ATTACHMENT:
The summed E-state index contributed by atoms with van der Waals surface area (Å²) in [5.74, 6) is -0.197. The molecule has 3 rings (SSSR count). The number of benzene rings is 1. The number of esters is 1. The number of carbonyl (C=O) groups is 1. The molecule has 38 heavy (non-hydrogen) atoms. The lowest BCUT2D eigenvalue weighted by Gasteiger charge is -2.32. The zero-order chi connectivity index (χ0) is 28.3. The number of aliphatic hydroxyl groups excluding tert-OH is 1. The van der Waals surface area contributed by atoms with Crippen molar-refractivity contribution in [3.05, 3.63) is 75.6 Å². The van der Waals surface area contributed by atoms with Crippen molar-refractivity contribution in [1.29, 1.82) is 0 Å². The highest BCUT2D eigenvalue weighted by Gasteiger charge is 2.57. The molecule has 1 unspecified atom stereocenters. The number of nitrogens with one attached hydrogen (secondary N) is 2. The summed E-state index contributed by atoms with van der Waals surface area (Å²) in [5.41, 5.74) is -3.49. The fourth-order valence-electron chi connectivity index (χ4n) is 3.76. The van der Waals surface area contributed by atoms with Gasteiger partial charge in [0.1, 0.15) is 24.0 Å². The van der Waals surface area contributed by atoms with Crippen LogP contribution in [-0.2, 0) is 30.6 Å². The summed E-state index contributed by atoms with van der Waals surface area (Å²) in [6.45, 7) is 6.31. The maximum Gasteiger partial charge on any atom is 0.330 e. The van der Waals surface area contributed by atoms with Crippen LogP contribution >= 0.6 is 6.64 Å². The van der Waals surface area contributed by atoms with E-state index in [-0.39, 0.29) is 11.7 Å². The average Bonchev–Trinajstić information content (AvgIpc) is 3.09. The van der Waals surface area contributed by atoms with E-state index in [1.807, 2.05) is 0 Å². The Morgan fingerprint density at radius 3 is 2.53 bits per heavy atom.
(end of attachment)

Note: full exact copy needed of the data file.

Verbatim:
The summed E-state index contributed by atoms with van der Waals surface area (Å²) in [5.74, 6) is -0.197. The molecule has 3 rings (SSSR count). The number of benzene rings is 1. The number of esters is 1. The number of carbonyl (C=O) groups is 1. The molecule has 38 heavy (non-hydrogen) atoms. The lowest BCUT2D eigenvalue weighted by Gasteiger charge is -2.32. The zero-order chi connectivity index (χ0) is 28.3. The number of aliphatic hydroxyl groups excluding tert-OH is 1. The van der Waals surface area contributed by atoms with Crippen molar-refractivity contribution in [3.05, 3.63) is 75.6 Å². The van der Waals surface area contributed by atoms with Crippen molar-refractivity contribution in [1.29, 1.82) is 0 Å². The highest BCUT2D eigenvalue weighted by Gasteiger charge is 2.57. The molecule has 1 unspecified atom stereocenters. The number of nitrogens with one attached hydrogen (secondary N) is 2. The summed E-state index contributed by atoms with van der Waals surface area (Å²) in [5.41, 5.74) is -3.49. The fourth-order valence-electron chi connectivity index (χ4n) is 3.76. The van der Waals surface area contributed by atoms with Gasteiger partial charge in [0.1, 0.15) is 24.0 Å². The van der Waals surface area contributed by atoms with Crippen LogP contribution in [-0.2, 0) is 30.6 Å². The summed E-state index contributed by atoms with van der Waals surface area (Å²) in [6.45, 7) is 6.31. The maximum Gasteiger partial charge on any atom is 0.330 e. The van der Waals surface area contributed by atoms with Crippen LogP contribution >= 0.6 is 6.64 Å². The van der Waals surface area contributed by atoms with E-state index in [-0.39, 0.29) is 11.7 Å². The average Bonchev–Trinajstić information content (AvgIpc) is 3.09. The van der Waals surface area contributed by atoms with E-state index in [1.807, 2.05) is 0 Å². The Morgan fingerprint density at radius 3 is 2.53 bits per heavy atom.